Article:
Monday, November 30, 2009

The Sound of Music

A Classic Collectible Pop-Up: The Sound of Music. By Rodgers & Hammerstein and Lindsay & Crouse. Adapted by Bert Fink. Illustrated by Dan Andreasen. Paper Engineering by Bruce Foster. 2009. Simon & Schuster. October 2009. 14 pages.

If you love the Sound of Music, then this really is a must-have. I love, love, love the Sound of Music. So this book made me giddy. Very, very giddy. In the must-show-to-all-my-friends way. This book brings all your favorite movie scenes to life. Each scene pops-up to reveal in wonderful detail the oh-so-magical story of Maria. (It would be hard to pick a favorite spread. Though the twirling Maria from the opening spread is a wonderful representation of how right this one is.) The story has been adapted and is told within the book--very cleverly in my opinion--in the mini-pop-ups/flaps. All the lyrics are included as well. Which was very nice.

© Becky Laney of Young Readers

Thursday, November 26, 2009

The Scarecrow's Dance

Yolen, Jane. 2009. The Scarecrow's Dance. Illustrated by Bagram Ibatoulline. Simon & Schuster.

The Scarecrow's Dance is a seasonal picture book in verse. Jane Yolen can be quite poetic at times. And some of her books really wow me. (But this one wasn't one of them.)

Here's how it begins:

An autumn eve,
The moon was high,
As yellow as
A black cat's eye.

Out in the field,
Stiff and forlorn,
The scarecrow stood
And watched the corn.

This scarecrow is about to be brought to life by the wind. And oh how he loves dancing and prancing--being free. But can a little boy's prayers bring the scarecrow back to his pole in the field?

What I liked best about this one is the art. I love Bagram Ibatoulline. His artwork wows me every time. It's oh-so-amazing. The richness of the colors and the details. The way he has in bringing the heart of any story to life. So I appreciated that aspect of this one. But the story itself--the text--didn't move me.

© Becky Laney of Young Readers

Saturday, November 21, 2009

Weekly Geeks: 2009-43 (Top Ten Lists)

My top ten children's books:

Rhyming Dust Bunnies by Jan Thomas (Picture Book)
My Elephant by Petr Horacek. (Picture Book)
1000 Times No by Tom Warburton (Picture Book)
A Mighty Fine Time Machine. Suzanne Bloom (Picture Book)
All God's Critters by Bill Staines. (Picture Book)
Binky The Space Cat by Ashley Spires (Picture Book)
Creature ABC by Andrew Zuckerman (Picture Book)
How To Get Married by Me the Bride by Sally Lloyd-Jones (Picture Books)
Max Spaniel: Dinosaur Hunt by David Catrow (Early Reader)
Where's Tumpty by Polly Dunbar (Early Reader)

© Becky Laney of Young Readers

Thursday, November 19, 2009

Here Comes The Big, Mean, Dust Bunny!

Thomas, Jan. 2009. Here Comes The Big, Mean Dust Bunny! Simon & Schuster.

I loved the dust bunnies first adventure: Rhyming Dust Bunnies. And I loved this second one as well. Who knew that rhyming could be so very fun?! So very entertaining?! Ed, Ned, Ted, and Bob are back! And there is plenty more rhyming fun to be had. But someone doesn't like all the rhyming. Someone in their midst is in a very bad mood. That someone would be the BIG and MEAN dust bunny. For some reason, he just doesn't want to sit around playing rhyming games. And because that's the kind of guy he is, he doesn't want Ed, Ned, Ted, and Bob to have any fun either.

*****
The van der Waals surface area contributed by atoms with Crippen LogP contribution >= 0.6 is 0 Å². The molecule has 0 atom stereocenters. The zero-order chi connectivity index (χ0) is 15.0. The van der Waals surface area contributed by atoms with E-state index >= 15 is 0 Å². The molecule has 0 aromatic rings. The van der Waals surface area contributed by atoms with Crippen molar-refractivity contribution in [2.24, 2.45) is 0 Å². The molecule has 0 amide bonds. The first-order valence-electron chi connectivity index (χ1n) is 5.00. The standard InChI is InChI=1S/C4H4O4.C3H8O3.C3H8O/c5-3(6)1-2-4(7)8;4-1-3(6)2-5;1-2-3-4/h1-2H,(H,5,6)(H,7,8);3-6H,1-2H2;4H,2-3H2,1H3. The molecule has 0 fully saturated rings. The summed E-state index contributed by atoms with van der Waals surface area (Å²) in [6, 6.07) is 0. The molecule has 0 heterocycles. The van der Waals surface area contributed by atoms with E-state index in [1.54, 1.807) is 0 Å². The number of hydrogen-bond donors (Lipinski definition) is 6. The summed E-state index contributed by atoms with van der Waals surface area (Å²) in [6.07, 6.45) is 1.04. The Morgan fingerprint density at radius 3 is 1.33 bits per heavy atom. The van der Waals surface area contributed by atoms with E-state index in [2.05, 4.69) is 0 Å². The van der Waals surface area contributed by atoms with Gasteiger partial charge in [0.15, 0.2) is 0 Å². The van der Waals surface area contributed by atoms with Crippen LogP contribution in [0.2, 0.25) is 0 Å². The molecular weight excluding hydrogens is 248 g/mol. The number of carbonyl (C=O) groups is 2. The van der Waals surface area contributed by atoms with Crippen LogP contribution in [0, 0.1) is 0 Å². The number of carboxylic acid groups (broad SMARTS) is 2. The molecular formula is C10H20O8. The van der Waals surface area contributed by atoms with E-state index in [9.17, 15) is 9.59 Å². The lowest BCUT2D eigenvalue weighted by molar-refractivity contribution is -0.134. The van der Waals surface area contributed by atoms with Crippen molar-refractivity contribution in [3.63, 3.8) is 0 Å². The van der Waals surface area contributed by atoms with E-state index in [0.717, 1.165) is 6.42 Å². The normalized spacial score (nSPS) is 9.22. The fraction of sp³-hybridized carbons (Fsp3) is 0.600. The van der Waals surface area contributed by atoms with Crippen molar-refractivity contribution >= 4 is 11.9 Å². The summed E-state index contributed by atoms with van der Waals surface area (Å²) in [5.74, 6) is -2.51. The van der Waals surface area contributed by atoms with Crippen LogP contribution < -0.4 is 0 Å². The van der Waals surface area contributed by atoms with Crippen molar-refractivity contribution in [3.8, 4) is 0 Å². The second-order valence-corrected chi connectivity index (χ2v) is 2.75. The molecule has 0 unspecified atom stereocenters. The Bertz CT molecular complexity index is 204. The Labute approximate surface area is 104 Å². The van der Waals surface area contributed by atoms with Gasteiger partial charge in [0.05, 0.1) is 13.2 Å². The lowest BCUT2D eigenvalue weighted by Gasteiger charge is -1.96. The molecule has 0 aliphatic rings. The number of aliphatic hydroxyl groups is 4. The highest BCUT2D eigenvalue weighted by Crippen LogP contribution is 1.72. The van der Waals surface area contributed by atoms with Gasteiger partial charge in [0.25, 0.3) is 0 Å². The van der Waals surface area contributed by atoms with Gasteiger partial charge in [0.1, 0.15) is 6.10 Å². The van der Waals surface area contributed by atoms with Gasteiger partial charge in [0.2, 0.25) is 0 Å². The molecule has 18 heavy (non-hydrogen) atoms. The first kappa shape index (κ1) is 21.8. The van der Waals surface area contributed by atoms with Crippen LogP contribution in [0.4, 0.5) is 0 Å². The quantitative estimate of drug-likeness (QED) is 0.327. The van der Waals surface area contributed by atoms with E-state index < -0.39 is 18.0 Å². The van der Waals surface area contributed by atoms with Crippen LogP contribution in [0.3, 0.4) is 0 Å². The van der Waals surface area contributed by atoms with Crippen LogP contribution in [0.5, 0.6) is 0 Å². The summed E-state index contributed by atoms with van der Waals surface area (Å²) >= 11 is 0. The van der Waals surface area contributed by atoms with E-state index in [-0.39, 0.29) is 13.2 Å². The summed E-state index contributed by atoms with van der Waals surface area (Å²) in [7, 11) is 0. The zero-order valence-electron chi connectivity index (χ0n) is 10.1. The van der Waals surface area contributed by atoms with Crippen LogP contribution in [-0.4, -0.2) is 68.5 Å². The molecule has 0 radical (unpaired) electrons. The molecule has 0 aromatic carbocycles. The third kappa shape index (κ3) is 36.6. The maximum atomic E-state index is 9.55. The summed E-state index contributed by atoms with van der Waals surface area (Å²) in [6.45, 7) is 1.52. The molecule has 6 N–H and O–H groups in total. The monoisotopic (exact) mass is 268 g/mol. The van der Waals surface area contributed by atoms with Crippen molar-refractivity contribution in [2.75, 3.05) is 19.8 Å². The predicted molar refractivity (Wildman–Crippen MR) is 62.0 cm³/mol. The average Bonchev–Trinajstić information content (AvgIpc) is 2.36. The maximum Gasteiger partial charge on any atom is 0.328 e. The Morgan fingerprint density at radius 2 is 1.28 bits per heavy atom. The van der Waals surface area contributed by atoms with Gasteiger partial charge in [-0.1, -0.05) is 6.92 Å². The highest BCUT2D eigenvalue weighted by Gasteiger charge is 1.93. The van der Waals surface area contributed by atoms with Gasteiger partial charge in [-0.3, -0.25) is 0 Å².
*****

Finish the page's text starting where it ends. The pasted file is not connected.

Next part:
Want to play a rhyming game?
Come on!
What rhymes with fit?
I know!
Yes, the big, mean dust bunny squashes the other four by sitting on them! Can these dust bunnies make a new friend out of this grump?

This one is fun and playful. Definitely recommended!

© Becky Laney of Young Readers

Wednesday, November 18, 2009

Rhyming Dust Bunnies

Thomas, Jan. 2009. Rhyming Dust Bunnies. Simon & Schuster.

I don't think I've always been good when it comes to reviewing Jan Thomas, but I LOVE, LOVE, LOVE Jan Thomas. And this one is no exception. In this book, we are introduced to four very colorful (and rhyming) dust bunnies.

Hello! We are Ed, Ned, Ted...and Bob. We rhyme all the time!
As you can see--from the start--one of the dust bunnies isn't quite like the others. Poor Bob! But it is because he is different from the others that makes this one so very funny and charming.

What do I mean? Well, let's go back to the text:

Hey! What rhymes with car?
Anyway, this one is a LOT of fun. These lovable little dust bunnies are guys I would have just been crazy about as a kid. Hey, I love them now!!!

I would definitely recommend this one.

© Becky Laney of Young Readers

Tuesday, November 17, 2009

Yummy: Eight Favorite Fairy Tales

Cousins, Lucy. 2009. Yummy: Eight Favorite Fairy Tales. Candlewick Press. 121 pages.

Lucy Cousins (perhaps best known for her Maisy books) brings us eight (familiar) tales in this bright and bold collection for young readers. The tales included are: Little Red Riding Hood, The Three Billy Goats Gruff, The Enormous Turnip, Henny Penny, Goldilocks and the Three Bears, The Little Red Hen, The Three Little Pigs, and The Musicians of Bremen. (I only wish she'd chosen to include The Gingerbread Boy.)

Cousins' stories are a bit more violent than some contemporary retellings. She doesn't shy away from death and violence. (Though not each tale is violent. It's really just Little Red Riding Hood and The Three Little Pigs that are. Her wolves are definitely in the big and bad category.)

The text of each story is simple and straightforward.

Once upon a time, there was a girl named Little Red Riding Hood. Her mother asked her to take a basket of food through the woods to her grandmother, who was ill. Little Red Riding Hood had not gone far when she met a wolf.
What did I like best about this one? The illustrations! If you like Cousins' bright, bold, and colorful and larger-than-life (almost) illustrations. (Illustrations that command your attention right from the start.) Then you'll appreciate this collection of stories.